Describe the role of flexors and extensors during walking.
What are the two phases during walking?

Two phases of walking:
1. Swing: flexion
2. Stance: extension


Cats will walk on a treadmill even after ... ?

The brain is removed


What are the three other modes of locomotion that cats use?



Relate structure to function of motor neurons

Motor neurons are very thick --> fast transmission of nerve impulses due to the thickness of the myelination


How many muscle fibres can a neuron innervate?

Could be just one, could be many.

One muscle fibre is innervated by only one neuron


What does the Ia inhibitory interneuron do?

Inhibits the alpha motor neuron that innervates the muscle antagonistic to the homonymous one that was stretched.

Inhibition: no firing of the motor neuron
No contraction of this antagonist muscle


What is the name of the inhibitory interneuron in the stretch reflex?

Ia inhibitory interneuron


How many synapses are there in the stretch reflex? Between which neurons are these synapses?

One -> it is a mono-synaptic process.

The synapse is between the Ia afferent sensory neuron from the muscle spindle and the alpha motor neuron innervating the muscle


Which afferent sends information from the muscle spindle to the spinal cord?

The Ia afferent sensory neuron


Describe the reciprocal activity of the stretch reflex

This reflex has a reciprocal Innervation.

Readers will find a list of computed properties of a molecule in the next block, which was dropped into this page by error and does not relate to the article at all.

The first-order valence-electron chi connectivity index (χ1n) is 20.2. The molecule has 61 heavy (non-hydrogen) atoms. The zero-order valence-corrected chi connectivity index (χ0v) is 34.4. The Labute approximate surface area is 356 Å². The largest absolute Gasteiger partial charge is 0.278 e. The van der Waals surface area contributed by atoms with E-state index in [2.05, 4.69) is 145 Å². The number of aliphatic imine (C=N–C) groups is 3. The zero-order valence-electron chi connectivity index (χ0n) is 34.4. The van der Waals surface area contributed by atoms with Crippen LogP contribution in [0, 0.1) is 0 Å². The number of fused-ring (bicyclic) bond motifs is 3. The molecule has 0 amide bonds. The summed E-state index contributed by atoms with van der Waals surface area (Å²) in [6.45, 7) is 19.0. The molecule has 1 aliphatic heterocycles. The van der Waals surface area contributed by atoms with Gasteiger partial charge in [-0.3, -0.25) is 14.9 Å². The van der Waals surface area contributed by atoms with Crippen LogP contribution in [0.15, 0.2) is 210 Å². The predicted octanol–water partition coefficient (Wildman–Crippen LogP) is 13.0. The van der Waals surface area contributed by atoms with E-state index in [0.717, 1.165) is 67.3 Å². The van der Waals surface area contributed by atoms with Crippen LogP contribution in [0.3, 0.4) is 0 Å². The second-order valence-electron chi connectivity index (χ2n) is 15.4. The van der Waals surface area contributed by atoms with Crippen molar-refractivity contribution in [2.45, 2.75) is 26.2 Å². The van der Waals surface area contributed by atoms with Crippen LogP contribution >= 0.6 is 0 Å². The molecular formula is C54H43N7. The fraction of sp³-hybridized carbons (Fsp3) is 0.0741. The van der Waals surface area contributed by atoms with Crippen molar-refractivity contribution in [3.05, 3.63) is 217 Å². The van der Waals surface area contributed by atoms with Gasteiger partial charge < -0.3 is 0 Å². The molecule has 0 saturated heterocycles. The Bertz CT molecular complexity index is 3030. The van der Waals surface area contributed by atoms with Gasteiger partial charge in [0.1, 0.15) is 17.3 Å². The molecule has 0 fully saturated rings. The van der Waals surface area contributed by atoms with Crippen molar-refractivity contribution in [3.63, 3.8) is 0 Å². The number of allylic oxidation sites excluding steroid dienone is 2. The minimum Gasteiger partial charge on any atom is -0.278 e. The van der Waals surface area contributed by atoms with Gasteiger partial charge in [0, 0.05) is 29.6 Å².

The antagonist muscle is inhibited so the muscle that was stretched can contract to a greater extent.

1. Muscle spindle detects stretch in muscle
2. Message sent via Ia sensory afferent
3. Spinal cord. Ia afferent synapses with Ia inhibitory interneuron
4. Inhibitory neuron makes sure that the alpha motor neuron going to the antagonist muscle doesn't fire
5. Antagonist muscle is inhibited from contracting


Give an example of when the stretch reflex is activated

Knee jerk reflex

Holding an object eg. A glass


What is the stretch reflex and associated reciprocal activity? Don't outline the steps

Stretch reflex: contraction of a muscle following the stretch of that muscle
Reciprocal process: inhibition of contraction of the antagonist muscle for the stretched muscle can contract


Describe the order of motor neuron recruitment for various movement tasks.
Why is it in this order?

The order of motor unit recruitment in a muscle is:
Smallest to Largest.

This order means that for simpler tasks that require less muscle force, the smaller units are activated.
This means we can have fine motor control


What are the different types of motor units possible?

Small or large (continuous scale)


How is the opposite leg activated/inhibited in the crossed extension reflex?

For stimulation and inhibition of the opposite leg, the Ib afferent splits into commissural axon that cross to the correct side.


How are muscles inhibited in the crossed extension reflex?

For inhibition, the Ib afferent synapses with a Ib inhibitory interneuron, which inhibits firing in the appropriate muscle


Which muscles are activated and which are inhibited in the crossed extension reflex?

Stimulated leg: flexor activated, extensor inhibited
Opposite leg: flexor inhibited, extensor activated.


What is the role of interneurons?

To communicate between the motor pools


What does a big motor unit mean?

This is a single neuron innervating many muscle fibres